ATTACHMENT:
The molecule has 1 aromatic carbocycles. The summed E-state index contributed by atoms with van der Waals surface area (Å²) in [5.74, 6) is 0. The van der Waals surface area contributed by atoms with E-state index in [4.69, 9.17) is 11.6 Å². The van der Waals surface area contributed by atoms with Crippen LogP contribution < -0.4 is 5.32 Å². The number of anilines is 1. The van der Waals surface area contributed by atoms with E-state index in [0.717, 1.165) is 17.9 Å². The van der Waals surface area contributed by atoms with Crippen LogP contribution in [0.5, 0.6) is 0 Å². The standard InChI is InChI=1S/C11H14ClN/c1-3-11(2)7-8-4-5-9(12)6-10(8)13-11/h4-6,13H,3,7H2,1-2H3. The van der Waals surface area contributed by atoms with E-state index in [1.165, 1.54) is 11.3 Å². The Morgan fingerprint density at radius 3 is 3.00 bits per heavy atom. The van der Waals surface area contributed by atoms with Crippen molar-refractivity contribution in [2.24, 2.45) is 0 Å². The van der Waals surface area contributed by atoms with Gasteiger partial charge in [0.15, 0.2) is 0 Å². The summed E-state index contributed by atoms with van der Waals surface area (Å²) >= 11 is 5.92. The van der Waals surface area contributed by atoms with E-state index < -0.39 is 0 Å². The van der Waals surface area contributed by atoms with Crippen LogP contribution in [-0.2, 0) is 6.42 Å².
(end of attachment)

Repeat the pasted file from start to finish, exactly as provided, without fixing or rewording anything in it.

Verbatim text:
The molecule has 1 aromatic carbocycles. The summed E-state index contributed by atoms with van der Waals surface area (Å²) in [5.74, 6) is 0. The van der Waals surface area contributed by atoms with E-state index in [4.69, 9.17) is 11.6 Å². The van der Waals surface area contributed by atoms with Crippen LogP contribution < -0.4 is 5.32 Å². The number of anilines is 1. The van der Waals surface area contributed by atoms with E-state index in [0.717, 1.165) is 17.9 Å². The van der Waals surface area contributed by atoms with Crippen LogP contribution in [0.5, 0.6) is 0 Å². The standard InChI is InChI=1S/C11H14ClN/c1-3-11(2)7-8-4-5-9(12)6-10(8)13-11/h4-6,13H,3,7H2,1-2H3. The van der Waals surface area contributed by atoms with E-state index in [1.165, 1.54) is 11.3 Å². The Morgan fingerprint density at radius 3 is 3.00 bits per heavy atom. The van der Waals surface area contributed by atoms with Crippen molar-refractivity contribution in [2.24, 2.45) is 0 Å². The van der Waals surface area contributed by atoms with Gasteiger partial charge in [0.15, 0.2) is 0 Å². The summed E-state index contributed by atoms with van der Waals surface area (Å²) >= 11 is 5.92. The van der Waals surface area contributed by atoms with E-state index < -0.39 is 0 Å². The van der Waals surface area contributed by atoms with Crippen LogP contribution in [-0.2, 0) is 6.42 Å².